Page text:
The government has published details of changes to its grant scheme for zero-emission vans and trucks. The grants reduce the vehicles’ purchase price, to make them more affordable, compared with diesel-only models.
It is now targeting vans with higher zero-emissions (ZE) ranges, while increasing the number of grants available for ultra-low emission trucks.
The schemes also ensure that in the truck sector the total pot of grant money is shared between as many operators as possible.
Ahead of the 2030 deadline for the ban on sales of new pure petrol/diesel vans, the DfT is ensuring that early adopters get rewarded for switching to ZEVs. Those who wait until the last moments are unlikely to get any grants.
It follows an announcement in the 11 March Budget “recognising that the market for other ultra-low emission vehicles is still at an early stage of development, the government will also provide £129.5 million to extend the plug-in grants for vans, taxis and motorcycles to 2022-23.”
The changes – which come into effect from today – reflect developments in technology in both sectors which are seeing increased ranges and more models coming to market, while ensuring that the spread of grants remains widely available.
The DfT has provided over £100m in funding through the Plug-in Van Grant (PIVG) since its launch in 2012, supporting the purchase of over 15,000 ultra low emission vans and trucks, the majority of which are zero-emission vehicles.
Demand for ultra-low emission vans is increasing, with an increase of more than 50% in 2020 by end September 2020 (3,320 new PIVG-eligible vans registered), compared with the same period in 2019 (2,155).
In that time, ultra-low emission vans have risen from 0.8% to 1.8% of the new van market in the UK.
Uptake has been boosted by 11 new models eligible for PIVG coming to market in 2020, including nine vans in the most-popular large van segment.
Plug-in Van Grant – small vans
The Plug-in Van Grant eligibility criteria will change to focus only on vans with zero-emission ranges of over 60 miles.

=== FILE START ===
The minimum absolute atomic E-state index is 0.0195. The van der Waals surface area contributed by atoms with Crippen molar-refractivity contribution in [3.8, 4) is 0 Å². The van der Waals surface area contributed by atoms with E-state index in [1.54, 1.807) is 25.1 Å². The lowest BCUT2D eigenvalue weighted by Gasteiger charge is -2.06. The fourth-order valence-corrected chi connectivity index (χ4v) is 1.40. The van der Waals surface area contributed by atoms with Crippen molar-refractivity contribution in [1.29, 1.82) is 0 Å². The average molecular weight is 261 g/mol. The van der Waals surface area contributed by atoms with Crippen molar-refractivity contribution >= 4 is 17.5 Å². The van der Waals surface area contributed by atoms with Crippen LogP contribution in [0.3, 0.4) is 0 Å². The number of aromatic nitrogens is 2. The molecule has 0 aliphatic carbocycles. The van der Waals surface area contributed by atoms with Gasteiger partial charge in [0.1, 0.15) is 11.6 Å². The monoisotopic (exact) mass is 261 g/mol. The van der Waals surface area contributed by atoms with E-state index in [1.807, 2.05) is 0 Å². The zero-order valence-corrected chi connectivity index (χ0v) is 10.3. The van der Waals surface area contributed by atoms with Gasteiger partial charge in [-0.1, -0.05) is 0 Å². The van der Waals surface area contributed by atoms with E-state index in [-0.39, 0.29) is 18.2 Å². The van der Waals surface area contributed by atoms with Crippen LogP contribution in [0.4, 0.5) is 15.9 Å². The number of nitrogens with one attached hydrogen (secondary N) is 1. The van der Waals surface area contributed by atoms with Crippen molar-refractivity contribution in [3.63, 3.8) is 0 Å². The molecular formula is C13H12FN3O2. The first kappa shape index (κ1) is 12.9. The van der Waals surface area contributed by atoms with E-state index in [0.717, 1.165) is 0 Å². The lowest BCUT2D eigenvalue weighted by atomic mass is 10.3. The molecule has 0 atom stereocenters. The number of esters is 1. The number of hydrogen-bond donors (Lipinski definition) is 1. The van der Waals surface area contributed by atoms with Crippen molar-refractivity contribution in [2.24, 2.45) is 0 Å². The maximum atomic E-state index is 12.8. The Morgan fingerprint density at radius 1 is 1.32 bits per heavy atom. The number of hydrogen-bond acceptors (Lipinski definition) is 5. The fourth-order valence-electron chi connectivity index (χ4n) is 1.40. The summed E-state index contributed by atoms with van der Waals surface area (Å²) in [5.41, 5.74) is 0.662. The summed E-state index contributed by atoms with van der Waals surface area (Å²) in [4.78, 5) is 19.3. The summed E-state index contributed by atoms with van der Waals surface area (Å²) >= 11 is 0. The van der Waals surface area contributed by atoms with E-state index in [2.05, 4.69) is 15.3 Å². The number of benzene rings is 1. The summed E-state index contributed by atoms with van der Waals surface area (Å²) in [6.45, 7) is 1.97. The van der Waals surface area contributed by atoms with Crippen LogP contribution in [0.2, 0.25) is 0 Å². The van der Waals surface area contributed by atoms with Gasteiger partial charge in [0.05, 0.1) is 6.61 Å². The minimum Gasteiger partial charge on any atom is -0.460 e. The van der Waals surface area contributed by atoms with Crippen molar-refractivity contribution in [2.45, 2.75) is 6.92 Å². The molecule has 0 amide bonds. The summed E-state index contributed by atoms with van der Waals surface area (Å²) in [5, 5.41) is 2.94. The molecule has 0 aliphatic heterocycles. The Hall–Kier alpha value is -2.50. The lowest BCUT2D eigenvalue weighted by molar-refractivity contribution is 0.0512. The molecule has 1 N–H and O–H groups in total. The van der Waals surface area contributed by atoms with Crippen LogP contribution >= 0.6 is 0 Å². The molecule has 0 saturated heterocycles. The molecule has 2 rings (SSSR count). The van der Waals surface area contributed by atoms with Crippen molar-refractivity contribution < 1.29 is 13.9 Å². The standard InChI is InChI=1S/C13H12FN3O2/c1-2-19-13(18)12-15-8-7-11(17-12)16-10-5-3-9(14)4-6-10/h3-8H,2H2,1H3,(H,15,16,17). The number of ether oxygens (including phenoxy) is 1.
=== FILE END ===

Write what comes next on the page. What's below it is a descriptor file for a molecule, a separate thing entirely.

The changes to the Plug-in Van Grant the DfT is announcing from 18 March are and change to the previous scheme which was a grant rate of 20% of purchase price, up to £8,000 for vans under 3.5 tonnes (on average this paid out just under £7,000 per van ordered in 2020) to:
- 35% of purchase price up to a £3,000 grant for vans less than 2.5 tonnes
- 35% of purchase price up to a £6,000 grant for vans 2.5-3.5 tonnes
- Eligibility changed so that all eligible vans must emit less than 50gCO2/km and be able to travel at least 60 miles (96km) without any emissions at all.
Plug-in Van Grant – larger vans and trucks
There is an increase to the number of grants available for innovative ultra-low emission trucks. The changes to the large van/truck grant the DfT is announcing from 18 March see the previous scheme which was 20% of purchase price, up to £20,000, for trucks over 3.5 tonnes (first 200 ordered, limited to 10 per customer) to:
- 20% of purchase price, reduced to up to £16,000 for small trucks (>3.5-12 tonnes). For the first 250 ordered per financial year, limited to 10 per customer
- 20% of purchase price, increased to up to £25,000 for large trucks (>12 tonnes). For the first 100 ordered per financial year, limited to 5 per customer.
- Eligibility changed so that all eligible vehicles must be able to travel at least 60 miles (96km) without any emissions at all.